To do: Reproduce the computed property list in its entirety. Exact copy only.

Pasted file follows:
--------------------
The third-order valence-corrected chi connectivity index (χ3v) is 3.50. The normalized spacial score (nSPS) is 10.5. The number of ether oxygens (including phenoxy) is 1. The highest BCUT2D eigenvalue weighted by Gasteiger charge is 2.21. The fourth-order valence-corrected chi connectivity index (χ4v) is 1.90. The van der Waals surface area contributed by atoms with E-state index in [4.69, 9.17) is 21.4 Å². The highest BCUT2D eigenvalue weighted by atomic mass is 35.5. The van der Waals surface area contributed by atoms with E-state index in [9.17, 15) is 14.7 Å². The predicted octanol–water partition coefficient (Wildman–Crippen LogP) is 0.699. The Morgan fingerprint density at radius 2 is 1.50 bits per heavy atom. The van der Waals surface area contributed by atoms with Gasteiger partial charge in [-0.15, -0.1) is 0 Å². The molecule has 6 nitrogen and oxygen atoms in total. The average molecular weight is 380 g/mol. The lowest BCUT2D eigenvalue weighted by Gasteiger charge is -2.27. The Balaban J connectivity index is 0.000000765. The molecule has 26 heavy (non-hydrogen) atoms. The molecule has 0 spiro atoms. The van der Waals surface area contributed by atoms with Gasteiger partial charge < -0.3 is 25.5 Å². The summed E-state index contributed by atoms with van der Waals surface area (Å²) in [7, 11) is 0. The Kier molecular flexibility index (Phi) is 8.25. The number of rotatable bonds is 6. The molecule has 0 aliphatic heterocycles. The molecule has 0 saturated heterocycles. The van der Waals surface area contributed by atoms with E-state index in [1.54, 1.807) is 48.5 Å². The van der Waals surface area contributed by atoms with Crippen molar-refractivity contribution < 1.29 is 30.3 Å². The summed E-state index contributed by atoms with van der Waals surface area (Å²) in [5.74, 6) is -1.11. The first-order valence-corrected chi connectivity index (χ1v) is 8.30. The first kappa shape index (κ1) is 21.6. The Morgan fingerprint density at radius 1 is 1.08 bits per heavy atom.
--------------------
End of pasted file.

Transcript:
The third-order valence-corrected chi connectivity index (χ3v) is 3.50. The normalized spacial score (nSPS) is 10.5. The number of ether oxygens (including phenoxy) is 1. The highest BCUT2D eigenvalue weighted by Gasteiger charge is 2.21. The fourth-order valence-corrected chi connectivity index (χ4v) is 1.90. The van der Waals surface area contributed by atoms with E-state index in [4.69, 9.17) is 21.4 Å². The highest BCUT2D eigenvalue weighted by atomic mass is 35.5. The van der Waals surface area contributed by atoms with E-state index in [9.17, 15) is 14.7 Å². The predicted octanol–water partition coefficient (Wildman–Crippen LogP) is 0.699. The Morgan fingerprint density at radius 2 is 1.50 bits per heavy atom. The van der Waals surface area contributed by atoms with Gasteiger partial charge in [-0.15, -0.1) is 0 Å². The molecule has 6 nitrogen and oxygen atoms in total. The average molecular weight is 380 g/mol. The lowest BCUT2D eigenvalue weighted by Gasteiger charge is -2.27. The Balaban J connectivity index is 0.000000765. The molecule has 26 heavy (non-hydrogen) atoms. The molecule has 0 spiro atoms. The van der Waals surface area contributed by atoms with Gasteiger partial charge < -0.3 is 25.5 Å². The summed E-state index contributed by atoms with van der Waals surface area (Å²) in [7, 11) is 0. The Kier molecular flexibility index (Phi) is 8.25. The number of rotatable bonds is 6. The molecule has 0 aliphatic heterocycles. The molecule has 0 saturated heterocycles. The van der Waals surface area contributed by atoms with E-state index in [1.54, 1.807) is 48.5 Å². The van der Waals surface area contributed by atoms with Crippen molar-refractivity contribution < 1.29 is 30.3 Å². The summed E-state index contributed by atoms with van der Waals surface area (Å²) in [5.74, 6) is -1.11. The first-order valence-corrected chi connectivity index (χ1v) is 8.30. The first kappa shape index (κ1) is 21.6. The Morgan fingerprint density at radius 1 is 1.08 bits per heavy atom.